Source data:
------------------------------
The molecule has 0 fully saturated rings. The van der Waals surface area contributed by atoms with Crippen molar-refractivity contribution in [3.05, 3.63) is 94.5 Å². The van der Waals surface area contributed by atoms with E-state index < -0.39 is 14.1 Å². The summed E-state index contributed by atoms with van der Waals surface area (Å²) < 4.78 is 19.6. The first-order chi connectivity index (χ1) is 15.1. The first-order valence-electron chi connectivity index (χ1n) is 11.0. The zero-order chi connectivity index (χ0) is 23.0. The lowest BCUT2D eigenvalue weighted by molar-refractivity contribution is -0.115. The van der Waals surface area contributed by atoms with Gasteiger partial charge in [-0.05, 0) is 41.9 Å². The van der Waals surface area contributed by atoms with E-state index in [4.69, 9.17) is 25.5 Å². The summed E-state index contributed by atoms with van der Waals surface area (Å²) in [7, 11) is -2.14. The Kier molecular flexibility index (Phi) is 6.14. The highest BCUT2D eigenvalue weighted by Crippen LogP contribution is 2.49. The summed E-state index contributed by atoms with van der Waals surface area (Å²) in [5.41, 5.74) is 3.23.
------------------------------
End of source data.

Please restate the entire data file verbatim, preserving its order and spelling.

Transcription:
The molecule has 0 fully saturated rings. The van der Waals surface area contributed by atoms with Crippen molar-refractivity contribution in [3.05, 3.63) is 94.5 Å². The van der Waals surface area contributed by atoms with E-state index < -0.39 is 14.1 Å². The summed E-state index contributed by atoms with van der Waals surface area (Å²) < 4.78 is 19.6. The first-order chi connectivity index (χ1) is 15.1. The first-order valence-electron chi connectivity index (χ1n) is 11.0. The zero-order chi connectivity index (χ0) is 23.0. The lowest BCUT2D eigenvalue weighted by molar-refractivity contribution is -0.115. The van der Waals surface area contributed by atoms with Gasteiger partial charge in [-0.05, 0) is 41.9 Å². The van der Waals surface area contributed by atoms with E-state index in [4.69, 9.17) is 25.5 Å². The summed E-state index contributed by atoms with van der Waals surface area (Å²) in [7, 11) is -2.14. The Kier molecular flexibility index (Phi) is 6.14. The highest BCUT2D eigenvalue weighted by Crippen LogP contribution is 2.49. The summed E-state index contributed by atoms with van der Waals surface area (Å²) in [5.41, 5.74) is 3.23.